Across the globe, people have been telling Geloy Concepcion their secrets. We sit down with him to talk about his book, an extension of the project that will last as long as people trust him with their thoughts.
In Manila, everyone talks to you like they’ve known you for ages. Weaving through the busy alleys of the Dangwa flower market, it’s apparent. Linger at a stall a second too long and its owner might convince you to bring a small bouquet home (or maybe more if they’re really good).
That is how Geloy Concepcion finds himself looking at tulips inside a florist’s cold room tucked in one of the flower shops in the area. After talking to a florist along Dimasalang street, their conversation somehow led them to a detour to see the flowers hidden in a huge cooler. Walking out with nothing in hand, Geloy laughs. “At least nakita na natin kung ano nasa loob ng mga ito, diba!” (“At least we got to see what’s inside these things, right?”) He’s used to situations like this.
Growing up in Manila, surrounded by carefree, blunt, but nonetheless hospitable talkers of all kinds molded Geloy’s work as a portrait photographer and an artist for many years. It’s why his persona online always feels familiar even to strangers. It’s also why so many people from around the world trust him with their closely kept secrets.
After migrating to the United States in 2017, he began a project to dispose of old film photos that had been piling up from his work as a photographer. Feeling lonely and struggling with his family to adjust in a new country so far away from home, he was thinking of ways to reach out to the world from his small room. On his social media account he posted one question for his friends to see: What are things you wanted to say but never did?
“Sana magaling ako mag English para hindi isipin ng mga Amerikano na tanga ako,” (I wish I was good at speaking in English so the Americans don’t think I’m dumb.”) his first post read, scribbled down on old film. And perhaps it’s that candid admission that invites others to let down their guard, too. As a portrait photographer himself, he knows that his vulnerability and how he connects with others is essential in his art.
“Sa totoo lang, pinagkakatiwalaan ka ng tao ng mabilis,” he says. “Mas at ease ang mga tao kapag nakakausap mo sila. Kasi kailangan mo din yun eh. Kung may sasabihan ka ng mga sikreto, dapat kilala mo sila.” (“In truth, you have to make people trust you quickly. And they are more at ease with you if you talk to them. You need that connection. If anyone’s going to tell you their secrets, they have to get to know you first.”) As a self-described homegrown Manila boy, he has this innate skill to talk to — and reveal himself — to everyone like an old friend. And the effect is evident even in his portraiture: it’s in his subject’s eyes, the slack of the shoulders, and the lips – upturned while laughing, shaped like an “o” in the middle of telling him a fascinating story, or relaxed in a barely-there smile.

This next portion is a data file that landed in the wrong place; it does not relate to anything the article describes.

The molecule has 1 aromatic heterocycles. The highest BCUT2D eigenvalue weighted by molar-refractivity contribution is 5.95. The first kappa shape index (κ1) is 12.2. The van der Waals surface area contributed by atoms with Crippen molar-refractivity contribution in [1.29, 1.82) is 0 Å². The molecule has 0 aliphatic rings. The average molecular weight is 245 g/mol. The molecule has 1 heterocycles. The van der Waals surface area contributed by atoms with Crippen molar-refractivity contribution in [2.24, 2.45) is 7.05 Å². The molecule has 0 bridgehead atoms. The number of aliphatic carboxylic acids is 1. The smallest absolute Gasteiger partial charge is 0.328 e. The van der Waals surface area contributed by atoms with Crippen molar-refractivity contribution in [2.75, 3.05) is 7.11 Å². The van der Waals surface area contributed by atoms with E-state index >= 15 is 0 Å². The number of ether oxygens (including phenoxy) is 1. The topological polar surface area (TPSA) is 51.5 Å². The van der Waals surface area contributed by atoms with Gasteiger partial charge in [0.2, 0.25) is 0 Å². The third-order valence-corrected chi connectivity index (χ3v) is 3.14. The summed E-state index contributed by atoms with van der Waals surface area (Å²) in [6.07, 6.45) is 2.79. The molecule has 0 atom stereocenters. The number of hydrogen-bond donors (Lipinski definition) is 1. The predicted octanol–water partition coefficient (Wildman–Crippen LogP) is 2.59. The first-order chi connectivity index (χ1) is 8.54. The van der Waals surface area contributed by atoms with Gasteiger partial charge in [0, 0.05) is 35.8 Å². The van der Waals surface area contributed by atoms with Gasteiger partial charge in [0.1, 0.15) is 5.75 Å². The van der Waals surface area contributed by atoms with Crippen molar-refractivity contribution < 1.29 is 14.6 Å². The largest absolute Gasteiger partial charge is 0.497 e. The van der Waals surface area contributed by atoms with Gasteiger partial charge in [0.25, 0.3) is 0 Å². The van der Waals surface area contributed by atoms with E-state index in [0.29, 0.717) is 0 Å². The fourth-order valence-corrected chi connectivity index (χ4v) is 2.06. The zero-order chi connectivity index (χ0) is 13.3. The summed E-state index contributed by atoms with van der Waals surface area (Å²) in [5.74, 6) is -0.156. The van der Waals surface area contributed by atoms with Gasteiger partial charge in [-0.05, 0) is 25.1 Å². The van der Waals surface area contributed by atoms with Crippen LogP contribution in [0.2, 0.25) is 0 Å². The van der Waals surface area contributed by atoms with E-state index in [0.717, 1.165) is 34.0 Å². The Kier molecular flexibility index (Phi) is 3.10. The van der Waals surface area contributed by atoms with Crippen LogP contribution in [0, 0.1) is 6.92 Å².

After his first post, he expected about forty submissions, then he’d be done with the project. But more responses kept piling up. At one point, he turned to his wife and admitted that maybe, he’s onto something big.
Now, his virtual mailbox has amassed over 200,000 letters already. It’s something akin to a virtual confessional. On one side, a stranger from the Philippines or the United States. (But these days, he tells me, most of his submissions come from Serbia, Kazakhstan, Poland, Pakistan, and countries far away). And on the other, a tattooed man from Manila who used to draw graffiti around the city and likes taking photos. While telling his story, he doesn’t claim to be anything more than an artist who wants to listen.
He reads each of those strangers’ confessions and writes it onto a photo that is then posted among other confessions on his Instagram page. They contain stories of hurt, regret, and trauma. But he sifts through the submissions to find bright spots too – sometimes people send over stories of hope. Wishes for the future are tossed in also, waiting to be spoken, hopefully, into existence. Each post has become a pocket community of readers. People start conversations in the photos’ comment section, who then find others who are going through the same experiences as they do.
At this point the project has become an archive of the mental state of one sizable corner of the internet. As heavy as some of the confessions may seem, one can imagine that finding a photo that speaks to your own experiences can feel like airing out a healing wound. “Mahalaga kasi sa akin yung relationship, kaysa sa kahit ano,” he reasons. (“It’s because relationships are important to me above anything else.”) This is why he vows to continue the project until he receives the last letter.
His book, a guided journal titled after the question he’s known for asking, is an extension of his online project. He wants his questions to reach people outside of social media in hopes that the reflection could help others. Reading all these strangers’ thoughts has made him kinder and more considerate of strangers’ hidden struggles. Maybe, the same could happen to others if he reaches a wider range of people.
“Para ito sa mga taong walang internet, mga nasa kulungan, sa home for the aged. Kasi kung sa Instagram lang ang project na ito, limited din siya in a way.” (“This book is for those who don’t have internet access, those in prisons, in homes for the aged because if I just keep this in Instagram, its reach is limited too, in a way.”)
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